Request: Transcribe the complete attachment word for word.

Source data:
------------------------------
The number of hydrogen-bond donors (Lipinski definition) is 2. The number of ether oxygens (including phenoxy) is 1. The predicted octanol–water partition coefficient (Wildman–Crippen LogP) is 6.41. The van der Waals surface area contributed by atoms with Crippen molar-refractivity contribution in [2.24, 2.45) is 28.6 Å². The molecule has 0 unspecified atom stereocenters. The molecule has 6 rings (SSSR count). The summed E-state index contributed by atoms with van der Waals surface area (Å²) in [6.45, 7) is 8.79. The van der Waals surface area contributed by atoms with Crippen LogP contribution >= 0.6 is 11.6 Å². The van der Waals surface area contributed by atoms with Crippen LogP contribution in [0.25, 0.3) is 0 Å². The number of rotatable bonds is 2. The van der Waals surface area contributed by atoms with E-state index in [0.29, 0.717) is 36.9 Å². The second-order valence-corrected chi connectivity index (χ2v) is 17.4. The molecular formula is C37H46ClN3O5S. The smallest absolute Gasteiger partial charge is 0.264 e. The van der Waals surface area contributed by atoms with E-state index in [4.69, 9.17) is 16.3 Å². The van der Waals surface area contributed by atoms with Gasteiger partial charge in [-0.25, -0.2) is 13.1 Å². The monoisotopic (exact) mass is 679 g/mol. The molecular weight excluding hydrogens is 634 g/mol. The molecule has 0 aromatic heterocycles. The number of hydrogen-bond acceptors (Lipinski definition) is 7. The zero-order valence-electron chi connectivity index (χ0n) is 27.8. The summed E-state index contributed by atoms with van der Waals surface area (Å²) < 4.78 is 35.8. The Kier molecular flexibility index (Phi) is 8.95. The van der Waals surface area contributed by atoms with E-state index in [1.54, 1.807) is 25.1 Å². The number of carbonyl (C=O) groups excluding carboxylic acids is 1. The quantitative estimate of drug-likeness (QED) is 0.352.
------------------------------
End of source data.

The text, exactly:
The number of hydrogen-bond donors (Lipinski definition) is 2. The number of ether oxygens (including phenoxy) is 1. The predicted octanol–water partition coefficient (Wildman–Crippen LogP) is 6.41. The van der Waals surface area contributed by atoms with Crippen molar-refractivity contribution in [2.24, 2.45) is 28.6 Å². The molecule has 0 unspecified atom stereocenters. The molecule has 6 rings (SSSR count). The summed E-state index contributed by atoms with van der Waals surface area (Å²) in [6.45, 7) is 8.79. The van der Waals surface area contributed by atoms with Crippen LogP contribution >= 0.6 is 11.6 Å². The van der Waals surface area contributed by atoms with Crippen LogP contribution in [0.25, 0.3) is 0 Å². The number of rotatable bonds is 2. The van der Waals surface area contributed by atoms with E-state index in [0.29, 0.717) is 36.9 Å². The second-order valence-corrected chi connectivity index (χ2v) is 17.4. The molecular formula is C37H46ClN3O5S. The smallest absolute Gasteiger partial charge is 0.264 e. The van der Waals surface area contributed by atoms with E-state index in [4.69, 9.17) is 16.3 Å². The van der Waals surface area contributed by atoms with Gasteiger partial charge in [-0.25, -0.2) is 13.1 Å². The monoisotopic (exact) mass is 679 g/mol. The molecular weight excluding hydrogens is 634 g/mol. The molecule has 0 aromatic heterocycles. The number of hydrogen-bond acceptors (Lipinski definition) is 7. The zero-order valence-electron chi connectivity index (χ0n) is 27.8. The summed E-state index contributed by atoms with van der Waals surface area (Å²) < 4.78 is 35.8. The Kier molecular flexibility index (Phi) is 8.95. The van der Waals surface area contributed by atoms with E-state index in [1.54, 1.807) is 25.1 Å². The number of carbonyl (C=O) groups excluding carboxylic acids is 1. The quantitative estimate of drug-likeness (QED) is 0.352.